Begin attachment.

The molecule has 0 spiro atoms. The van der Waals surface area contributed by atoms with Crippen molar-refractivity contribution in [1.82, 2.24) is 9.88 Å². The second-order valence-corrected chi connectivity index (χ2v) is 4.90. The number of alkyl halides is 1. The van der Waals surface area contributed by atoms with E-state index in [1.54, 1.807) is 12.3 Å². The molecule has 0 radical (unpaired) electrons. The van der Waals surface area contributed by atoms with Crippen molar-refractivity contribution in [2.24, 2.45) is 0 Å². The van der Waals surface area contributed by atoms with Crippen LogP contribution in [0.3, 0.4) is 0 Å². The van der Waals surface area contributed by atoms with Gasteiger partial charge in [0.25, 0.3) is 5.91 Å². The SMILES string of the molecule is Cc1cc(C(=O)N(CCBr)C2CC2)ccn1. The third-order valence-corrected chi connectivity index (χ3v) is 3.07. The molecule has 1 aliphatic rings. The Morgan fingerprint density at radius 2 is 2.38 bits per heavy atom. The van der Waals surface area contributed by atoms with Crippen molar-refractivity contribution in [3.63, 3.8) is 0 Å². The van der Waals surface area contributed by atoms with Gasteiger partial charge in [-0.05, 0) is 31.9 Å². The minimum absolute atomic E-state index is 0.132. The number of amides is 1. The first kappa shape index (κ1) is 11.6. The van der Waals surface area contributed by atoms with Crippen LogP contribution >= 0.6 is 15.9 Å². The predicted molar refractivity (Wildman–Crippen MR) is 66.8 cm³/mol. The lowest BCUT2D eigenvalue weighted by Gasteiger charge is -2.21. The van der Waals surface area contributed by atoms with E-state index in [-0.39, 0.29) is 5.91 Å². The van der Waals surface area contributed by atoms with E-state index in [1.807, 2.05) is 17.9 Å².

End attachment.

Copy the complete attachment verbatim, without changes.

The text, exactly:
The molecule has 0 spiro atoms. The van der Waals surface area contributed by atoms with Crippen molar-refractivity contribution in [1.82, 2.24) is 9.88 Å². The second-order valence-corrected chi connectivity index (χ2v) is 4.90. The number of alkyl halides is 1. The van der Waals surface area contributed by atoms with E-state index in [1.54, 1.807) is 12.3 Å². The molecule has 0 radical (unpaired) electrons. The van der Waals surface area contributed by atoms with Crippen molar-refractivity contribution in [2.24, 2.45) is 0 Å². The van der Waals surface area contributed by atoms with Crippen LogP contribution in [0.3, 0.4) is 0 Å². The van der Waals surface area contributed by atoms with Gasteiger partial charge in [0.25, 0.3) is 5.91 Å². The SMILES string of the molecule is Cc1cc(C(=O)N(CCBr)C2CC2)ccn1. The third-order valence-corrected chi connectivity index (χ3v) is 3.07. The molecule has 1 aliphatic rings. The Morgan fingerprint density at radius 2 is 2.38 bits per heavy atom. The van der Waals surface area contributed by atoms with Crippen molar-refractivity contribution in [3.63, 3.8) is 0 Å². The van der Waals surface area contributed by atoms with Gasteiger partial charge in [-0.05, 0) is 31.9 Å². The minimum absolute atomic E-state index is 0.132. The number of amides is 1. The first kappa shape index (κ1) is 11.6. The van der Waals surface area contributed by atoms with Crippen LogP contribution >= 0.6 is 15.9 Å². The predicted molar refractivity (Wildman–Crippen MR) is 66.8 cm³/mol. The lowest BCUT2D eigenvalue weighted by Gasteiger charge is -2.21. The van der Waals surface area contributed by atoms with E-state index in [-0.39, 0.29) is 5.91 Å². The van der Waals surface area contributed by atoms with E-state index in [1.807, 2.05) is 17.9 Å².